Archive | Banksters

China stock market crash tweet

China stock market crashes, down 8.5% today

China stock market crash tweet

The Shanghai Composite got demolished today, dropping 8.5% in one day, triggering selloffs in European markets and here too. (US futures are down 4% before the open.) Chinese officials are calling it Black Monday. Government intervention in their market to boost prices has now failed completely.

“I think there is now growing realisation – domestically and offshore – that the Chinese leadership are not in control of the situation. Not only are they not in control of it, they don’t even seem to grasp the problems at times,” said Fraser Howie, the co-author of Red Capitalism: The Fragile Financial Foundation of China’s Extraordinary Rise

“The real casualty over the summer is the government’s credibility. When you look at the stock market intervention, when you look at the FX botch as I would call it a couple of weeks ago, and then you look at the Tianjin blasts, you see a government that is most certainly not in control. You look at this and it sends a very poor picture about China’s competency at the leadership level. Who else is responsible here? Xi Jinping seems invisible.”

When markets crash in such a spectacular way, there is little governments can do. The market forces are simply too ginormous. Still, China has been slow and plodding and its current ideas indicate they don’t really understand what’s happening or know what to do.

As per the WSJ, the PBoC is set to make another move to cut the RRR, possibly as soon as this week in a bid to flood the Chinese banking system with as much as $106bn in liquidity. Meanwhile, a second story doing the rounds is a report that China’s State Council has published a plan allowing for pension funds managed by local governments to invest in the stock markets for the first time. According to Reuters, the report suggests that pension funds will be allowed to invest up to 30% of their net assets in stocks, funds and balanced funds having only previously been able to invest in bank deposits and treasuries.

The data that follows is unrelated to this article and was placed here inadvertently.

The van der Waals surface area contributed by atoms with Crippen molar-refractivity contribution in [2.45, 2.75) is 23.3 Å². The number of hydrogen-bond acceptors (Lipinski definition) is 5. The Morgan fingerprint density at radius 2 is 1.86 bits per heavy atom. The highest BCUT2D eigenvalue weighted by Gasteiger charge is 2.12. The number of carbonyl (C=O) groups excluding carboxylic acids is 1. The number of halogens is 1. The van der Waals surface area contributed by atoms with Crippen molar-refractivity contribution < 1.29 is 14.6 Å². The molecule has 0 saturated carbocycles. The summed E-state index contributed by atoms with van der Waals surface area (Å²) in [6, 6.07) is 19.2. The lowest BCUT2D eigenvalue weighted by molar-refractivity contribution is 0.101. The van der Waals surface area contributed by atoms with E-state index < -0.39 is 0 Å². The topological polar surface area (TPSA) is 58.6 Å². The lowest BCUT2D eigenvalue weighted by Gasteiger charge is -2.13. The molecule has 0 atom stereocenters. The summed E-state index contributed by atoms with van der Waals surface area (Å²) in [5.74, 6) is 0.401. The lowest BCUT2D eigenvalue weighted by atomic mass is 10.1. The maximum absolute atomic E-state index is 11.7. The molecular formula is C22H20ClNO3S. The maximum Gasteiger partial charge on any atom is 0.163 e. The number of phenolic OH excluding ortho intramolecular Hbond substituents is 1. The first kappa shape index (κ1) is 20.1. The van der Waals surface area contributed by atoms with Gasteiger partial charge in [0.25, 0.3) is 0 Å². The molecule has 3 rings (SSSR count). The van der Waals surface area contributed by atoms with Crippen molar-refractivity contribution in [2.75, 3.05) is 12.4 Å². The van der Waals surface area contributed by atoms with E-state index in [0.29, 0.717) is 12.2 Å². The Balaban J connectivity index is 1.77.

No pension fund will buy China stock now. The downside risk is clearly way higher than any possibility of a price bounce, which would only be short-term. It will take months for the China markets to stabilize. The worst part is their stock market is almost entirely small investors, cheered on by the government, many of whom were trading on margin and are now suffering catastrophic losses. This will result in anger against and mistrust of the government.

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indentured servants

College students. Now you can become an indentured servant!

indentured servants

Students: forget about those pricey student loans! Now you can pay for college by pledging shares of future income. Wow, what could possibly go wrong with that? Former Indiana governor and Purdue President Mitch Daniels thinks Income Share Agreements are a swell idea and the university will be offering them soon.

His hype is almost comical, pretending such loans are low-risk. Inquiring minds want to know, does Purdue get a cut of those future earnings?